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In mathematics, an induced character is the character of the representation V of a finite group G induced from a representation W of a subgroup H ≤ G. More generally, there is also a notion of inductionC \operatorname{Ind}(f) \) of a class function f on H given by the formula

In mathematics, an induced character is the character of the representation V of a finite group G induced from a representation W of a subgroup H ≤ G. More generally, there is also a notion of induction \operatorname{Ind}(f) of a class function f on H given by the formula

\operatorname{Ind}(f)(s) = \frac{1}{|H|} \sum_{t \in G,\ t^{-1} st \in H} f(t^{-1} st). \)

If f is a character of the representation W of H, then this formula for \operatorname{Ind}(f) calculates the character of the induced representation V of G.[1]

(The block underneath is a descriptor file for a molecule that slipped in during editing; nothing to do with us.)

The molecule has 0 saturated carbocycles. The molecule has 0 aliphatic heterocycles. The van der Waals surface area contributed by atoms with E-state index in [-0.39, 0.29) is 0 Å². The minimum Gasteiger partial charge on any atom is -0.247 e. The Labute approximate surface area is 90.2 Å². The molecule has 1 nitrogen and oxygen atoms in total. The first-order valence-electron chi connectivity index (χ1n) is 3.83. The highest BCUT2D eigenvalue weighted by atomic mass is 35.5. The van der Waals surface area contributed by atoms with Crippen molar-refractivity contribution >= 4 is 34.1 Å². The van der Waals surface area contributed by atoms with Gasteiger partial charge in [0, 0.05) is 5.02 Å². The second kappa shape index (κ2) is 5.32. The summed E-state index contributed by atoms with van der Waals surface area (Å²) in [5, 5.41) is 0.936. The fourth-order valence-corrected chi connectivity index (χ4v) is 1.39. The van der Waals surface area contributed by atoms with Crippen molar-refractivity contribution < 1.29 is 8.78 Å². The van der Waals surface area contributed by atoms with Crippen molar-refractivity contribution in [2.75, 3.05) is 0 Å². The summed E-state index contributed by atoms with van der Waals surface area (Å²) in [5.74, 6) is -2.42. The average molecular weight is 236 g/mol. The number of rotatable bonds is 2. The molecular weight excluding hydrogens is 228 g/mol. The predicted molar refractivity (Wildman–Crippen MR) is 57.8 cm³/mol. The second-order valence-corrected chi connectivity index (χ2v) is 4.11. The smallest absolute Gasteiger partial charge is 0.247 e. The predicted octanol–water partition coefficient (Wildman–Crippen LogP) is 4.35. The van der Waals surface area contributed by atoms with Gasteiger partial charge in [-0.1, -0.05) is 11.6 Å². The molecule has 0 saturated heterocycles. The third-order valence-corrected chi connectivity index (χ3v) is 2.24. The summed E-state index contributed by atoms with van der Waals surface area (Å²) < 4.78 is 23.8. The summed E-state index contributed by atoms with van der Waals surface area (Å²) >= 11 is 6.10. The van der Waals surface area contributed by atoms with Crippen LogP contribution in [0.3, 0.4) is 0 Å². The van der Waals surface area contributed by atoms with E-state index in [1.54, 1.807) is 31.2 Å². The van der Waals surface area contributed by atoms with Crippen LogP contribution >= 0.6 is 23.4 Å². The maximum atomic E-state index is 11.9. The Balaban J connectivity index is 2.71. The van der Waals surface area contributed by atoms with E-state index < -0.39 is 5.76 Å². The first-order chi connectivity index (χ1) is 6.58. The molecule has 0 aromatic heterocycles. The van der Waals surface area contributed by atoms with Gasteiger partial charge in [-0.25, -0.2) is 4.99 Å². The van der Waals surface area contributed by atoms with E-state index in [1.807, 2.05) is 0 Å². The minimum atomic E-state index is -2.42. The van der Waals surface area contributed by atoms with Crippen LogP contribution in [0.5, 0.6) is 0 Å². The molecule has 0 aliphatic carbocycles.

The basic result on induced characters is Brauer's theorem on induced characters. It states that every irreducible character on G is a linear combination with integer coefficients of characters induced from elementary subgroups.

References

Serre, Jean-Pierre (1977), Linear Representations of Finite Groups, New York: Springer-Verlag, 7.2, Proposition 20, ISBN 0-387-90190-6, MR 0450380. Translated from the second French edition by Leonard L. Scott. \operatorname{Ind}(f)(s) = \frac{1}{|H|} \sum_{t \in G,\ t^{-1} st \in H} f(t^{-1} st).

If f is a character of the representation W of H, then this formula for \operatorname{Ind}(f) calculates the character of the induced representation V of G.[1]

The basic result on induced characters is Brauer's theorem on induced characters. It states that every irreducible character on G is a linear combination with integer coefficients of characters induced from elementary subgroups.
References

Serre, Jean-Pierre (1977), Linear Representations of Finite Groups, New York: Springer-Verlag, 7.2, Proposition 20, ISBN 0-387-90190-6, MR 0450380. Translated from the second French edition by Leonard L. Scott.

Mathematics Encyclopedia